Cosmetic giant Yves Rocher hit by data leak exposing 2.5 million customers
Written by James Orme Tue 3 Sep 2019
Yves Rocher hit by wider breach affecting French retail consultancy Aliznet
Personal information belonging to customers of companies working with French retail consultancy Aliznet, including 2.5 million customers of cosmetic and beauty giant Yves Rocher, has been exposed in a data leak.
The Paris-based consultancy has previously served IBM, Salesforce, Sephora, Louboutin and Inwi, although it is understood the most sensitive data belongs to Canadian customers of Yves Rocher.
The exposed database was discovered by vpnMentor on an unprotected Elasticsearch server after researchers working for the VPN review site discovered an unprotected API interface for an application Aliznet created for Yves Rocher. The researchers said the API gave them access to an explorer that hackers could use to add, delete or modify data in the company database.
Alongside customer names, phone numbers, email addresses, date of births and zip codes, the records included customer IDs that could be used in combination with six million older Yves Rocher customer orders to identify further customers based on their purchases. The records also included the names of employees who processed each order and the location of the store.
The researchers said the leaked customer records could be exploited by hackers to execute phishing schemes, ransomware attacks and to bypass two-factor authentication. Cyber criminals could also collate the information to commit credit card fraud and identity theft, the researchers added.
The leaked data also exposed the beauty giant’s store traffic, turnover, order volumes, product prices and offer codes, alongside Aliznet corporate information including job postings and employee profile portraits.
Yves Rocher competitors could have used the data to create highly effective advertising campaigns targeted at Yves Rocher customers, potentially leading to the company losing customers to competition, the researchers said.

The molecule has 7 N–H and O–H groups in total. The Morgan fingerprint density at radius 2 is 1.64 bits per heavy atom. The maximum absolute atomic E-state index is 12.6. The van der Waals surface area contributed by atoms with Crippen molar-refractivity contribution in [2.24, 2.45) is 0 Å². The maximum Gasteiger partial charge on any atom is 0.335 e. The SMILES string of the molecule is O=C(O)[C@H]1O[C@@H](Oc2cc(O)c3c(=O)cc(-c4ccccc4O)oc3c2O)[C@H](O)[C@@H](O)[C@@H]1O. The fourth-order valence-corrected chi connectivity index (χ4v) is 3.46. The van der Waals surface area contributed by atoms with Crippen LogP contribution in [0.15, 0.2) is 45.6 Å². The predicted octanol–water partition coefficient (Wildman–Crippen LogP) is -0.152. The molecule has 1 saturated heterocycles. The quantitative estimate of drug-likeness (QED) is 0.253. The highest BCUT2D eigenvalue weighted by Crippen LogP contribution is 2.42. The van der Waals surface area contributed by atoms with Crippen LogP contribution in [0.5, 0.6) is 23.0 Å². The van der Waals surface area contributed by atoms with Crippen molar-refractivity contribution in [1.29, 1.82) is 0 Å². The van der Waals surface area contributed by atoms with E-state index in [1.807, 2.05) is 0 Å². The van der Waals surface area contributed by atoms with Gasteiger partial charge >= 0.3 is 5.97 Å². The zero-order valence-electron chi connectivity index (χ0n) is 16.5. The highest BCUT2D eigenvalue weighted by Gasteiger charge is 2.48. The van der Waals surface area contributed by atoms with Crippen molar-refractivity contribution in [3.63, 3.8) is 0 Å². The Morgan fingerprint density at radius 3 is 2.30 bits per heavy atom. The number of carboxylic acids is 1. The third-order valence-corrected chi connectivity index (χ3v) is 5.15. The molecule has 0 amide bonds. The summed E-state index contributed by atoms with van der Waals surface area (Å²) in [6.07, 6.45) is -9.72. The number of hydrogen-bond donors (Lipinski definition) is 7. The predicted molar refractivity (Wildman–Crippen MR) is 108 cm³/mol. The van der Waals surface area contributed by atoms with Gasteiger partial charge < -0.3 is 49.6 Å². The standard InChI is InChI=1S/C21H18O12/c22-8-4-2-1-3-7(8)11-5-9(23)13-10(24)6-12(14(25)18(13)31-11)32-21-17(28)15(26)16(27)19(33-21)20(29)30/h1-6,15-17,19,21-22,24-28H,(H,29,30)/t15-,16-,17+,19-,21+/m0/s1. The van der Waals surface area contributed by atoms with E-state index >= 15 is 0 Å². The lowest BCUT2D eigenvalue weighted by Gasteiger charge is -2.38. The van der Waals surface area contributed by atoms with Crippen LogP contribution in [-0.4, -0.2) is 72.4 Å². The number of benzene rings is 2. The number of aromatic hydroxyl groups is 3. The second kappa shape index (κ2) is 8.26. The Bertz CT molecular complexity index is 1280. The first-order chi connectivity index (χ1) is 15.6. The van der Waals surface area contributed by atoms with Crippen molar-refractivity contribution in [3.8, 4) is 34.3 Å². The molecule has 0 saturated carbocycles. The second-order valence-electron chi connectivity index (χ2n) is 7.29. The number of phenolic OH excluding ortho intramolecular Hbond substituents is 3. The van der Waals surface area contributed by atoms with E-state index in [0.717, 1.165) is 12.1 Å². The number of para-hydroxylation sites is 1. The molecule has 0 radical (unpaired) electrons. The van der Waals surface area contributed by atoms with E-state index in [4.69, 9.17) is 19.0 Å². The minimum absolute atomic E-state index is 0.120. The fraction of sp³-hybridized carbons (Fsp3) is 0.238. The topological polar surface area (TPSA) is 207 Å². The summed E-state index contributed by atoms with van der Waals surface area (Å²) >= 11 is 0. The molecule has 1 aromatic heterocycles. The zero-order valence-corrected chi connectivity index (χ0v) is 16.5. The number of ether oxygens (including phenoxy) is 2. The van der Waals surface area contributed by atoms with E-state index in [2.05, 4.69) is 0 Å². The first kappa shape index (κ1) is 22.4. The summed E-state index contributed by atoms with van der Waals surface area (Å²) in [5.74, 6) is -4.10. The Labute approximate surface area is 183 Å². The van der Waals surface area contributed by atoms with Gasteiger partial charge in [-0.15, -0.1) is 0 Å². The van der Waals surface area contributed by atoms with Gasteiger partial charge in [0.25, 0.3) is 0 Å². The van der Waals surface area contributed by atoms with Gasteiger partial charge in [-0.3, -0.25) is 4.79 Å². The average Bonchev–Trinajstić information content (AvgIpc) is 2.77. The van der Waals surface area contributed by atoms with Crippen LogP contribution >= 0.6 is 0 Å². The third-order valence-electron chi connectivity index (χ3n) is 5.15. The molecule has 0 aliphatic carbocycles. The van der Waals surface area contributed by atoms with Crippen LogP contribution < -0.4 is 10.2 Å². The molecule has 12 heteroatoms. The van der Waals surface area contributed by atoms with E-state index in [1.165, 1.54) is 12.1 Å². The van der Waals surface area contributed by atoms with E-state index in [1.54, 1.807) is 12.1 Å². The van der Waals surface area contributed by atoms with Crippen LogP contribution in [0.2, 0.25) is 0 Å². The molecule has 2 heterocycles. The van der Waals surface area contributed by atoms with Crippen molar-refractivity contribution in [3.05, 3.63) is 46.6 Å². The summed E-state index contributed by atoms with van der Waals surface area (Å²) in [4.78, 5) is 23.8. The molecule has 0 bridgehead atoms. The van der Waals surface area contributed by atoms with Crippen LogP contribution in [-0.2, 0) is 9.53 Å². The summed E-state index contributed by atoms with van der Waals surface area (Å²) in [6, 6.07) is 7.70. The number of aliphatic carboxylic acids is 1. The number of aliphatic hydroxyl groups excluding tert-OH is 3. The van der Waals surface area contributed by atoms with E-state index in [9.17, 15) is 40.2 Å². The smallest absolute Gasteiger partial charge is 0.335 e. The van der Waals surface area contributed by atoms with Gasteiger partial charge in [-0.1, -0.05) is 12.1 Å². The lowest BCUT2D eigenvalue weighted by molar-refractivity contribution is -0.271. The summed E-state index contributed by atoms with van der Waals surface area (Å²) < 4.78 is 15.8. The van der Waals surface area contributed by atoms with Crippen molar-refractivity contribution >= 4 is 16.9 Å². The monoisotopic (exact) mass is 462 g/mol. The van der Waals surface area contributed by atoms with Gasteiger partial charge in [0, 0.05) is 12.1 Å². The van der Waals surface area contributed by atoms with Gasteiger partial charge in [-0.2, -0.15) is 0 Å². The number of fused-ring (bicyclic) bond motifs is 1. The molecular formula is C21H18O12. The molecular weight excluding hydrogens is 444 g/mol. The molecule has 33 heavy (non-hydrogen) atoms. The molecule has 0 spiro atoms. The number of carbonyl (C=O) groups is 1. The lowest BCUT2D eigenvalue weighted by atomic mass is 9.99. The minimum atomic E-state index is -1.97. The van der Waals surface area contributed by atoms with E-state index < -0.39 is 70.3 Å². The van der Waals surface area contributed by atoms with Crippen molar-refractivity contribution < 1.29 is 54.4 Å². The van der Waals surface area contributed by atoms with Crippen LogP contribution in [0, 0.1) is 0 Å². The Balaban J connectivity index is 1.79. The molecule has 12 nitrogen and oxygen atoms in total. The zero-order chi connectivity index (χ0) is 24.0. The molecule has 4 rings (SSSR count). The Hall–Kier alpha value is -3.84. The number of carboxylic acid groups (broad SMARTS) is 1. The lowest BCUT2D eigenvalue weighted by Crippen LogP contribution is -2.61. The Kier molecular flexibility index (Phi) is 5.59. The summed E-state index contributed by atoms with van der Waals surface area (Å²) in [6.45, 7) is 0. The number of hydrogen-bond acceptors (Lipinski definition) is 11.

The researchers added that the breach might be the tip of the iceberg and that there may be further unsecured databases and applications belonging to other Aliznet clients. It is not known if hackers managed to access the data or use it for malicious purposes.
vpnMentor did not disclose when it discovered the breach but said it alerted Aliznet and suggested ways for them to make their systems more secure. It said the leak could have been prevented with basic security methods including securing servers, implementation of appropriate access rules, and system-wide authentication requirements.
“It does not take much effort for outsiders to find unsecured databases and access sensitive information. In fact, there are now tools designed to detect abusable misconfigurations within IT assets like ElasticSearch databases,” said Anurag Kahol, CTO at Bitglass.
“Because of these tools (and the continued carelessness of companies when it comes to cybersecurity), abusing misconfigurations has grown in popularity as an attack vector across all industries. Such vulnerabilities can pose major threats to data security, data subject wellbeing, regulatory compliance, and brand reputation. Even companies with limited IT resources must take full responsibility for securing user data – there is no excuse for negligent security practices such as leaving databases exposed.”
Written by James Orme Tue 3 Sep 2019
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